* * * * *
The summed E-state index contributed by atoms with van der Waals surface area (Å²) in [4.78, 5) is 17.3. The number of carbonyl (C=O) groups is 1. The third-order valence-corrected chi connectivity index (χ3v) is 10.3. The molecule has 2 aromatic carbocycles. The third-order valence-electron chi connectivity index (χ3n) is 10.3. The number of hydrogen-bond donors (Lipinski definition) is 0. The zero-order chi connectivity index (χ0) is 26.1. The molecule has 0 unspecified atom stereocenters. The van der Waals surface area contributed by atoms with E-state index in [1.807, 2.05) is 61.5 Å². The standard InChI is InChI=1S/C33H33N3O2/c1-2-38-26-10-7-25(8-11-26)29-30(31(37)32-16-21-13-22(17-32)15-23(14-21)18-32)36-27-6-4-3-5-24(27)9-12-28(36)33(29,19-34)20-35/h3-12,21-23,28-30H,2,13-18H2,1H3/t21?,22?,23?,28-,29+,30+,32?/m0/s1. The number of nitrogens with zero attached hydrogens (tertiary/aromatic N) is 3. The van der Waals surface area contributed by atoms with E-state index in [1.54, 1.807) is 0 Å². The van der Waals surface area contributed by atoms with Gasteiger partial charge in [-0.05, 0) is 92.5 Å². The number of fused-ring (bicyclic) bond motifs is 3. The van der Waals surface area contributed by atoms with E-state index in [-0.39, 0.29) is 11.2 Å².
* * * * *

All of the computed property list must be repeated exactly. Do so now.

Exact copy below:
The summed E-state index contributed by atoms with van der Waals surface area (Å²) in [4.78, 5) is 17.3. The number of carbonyl (C=O) groups is 1. The third-order valence-corrected chi connectivity index (χ3v) is 10.3. The molecule has 2 aromatic carbocycles. The third-order valence-electron chi connectivity index (χ3n) is 10.3. The number of hydrogen-bond donors (Lipinski definition) is 0. The zero-order chi connectivity index (χ0) is 26.1. The molecule has 0 unspecified atom stereocenters. The van der Waals surface area contributed by atoms with E-state index in [1.807, 2.05) is 61.5 Å². The standard InChI is InChI=1S/C33H33N3O2/c1-2-38-26-10-7-25(8-11-26)29-30(31(37)32-16-21-13-22(17-32)15-23(14-21)18-32)36-27-6-4-3-5-24(27)9-12-28(36)33(29,19-34)20-35/h3-12,21-23,28-30H,2,13-18H2,1H3/t21?,22?,23?,28-,29+,30+,32?/m0/s1. The number of nitrogens with zero attached hydrogens (tertiary/aromatic N) is 3. The van der Waals surface area contributed by atoms with E-state index in [1.54, 1.807) is 0 Å². The van der Waals surface area contributed by atoms with Gasteiger partial charge in [-0.05, 0) is 92.5 Å². The number of fused-ring (bicyclic) bond motifs is 3. The van der Waals surface area contributed by atoms with E-state index in [-0.39, 0.29) is 11.2 Å².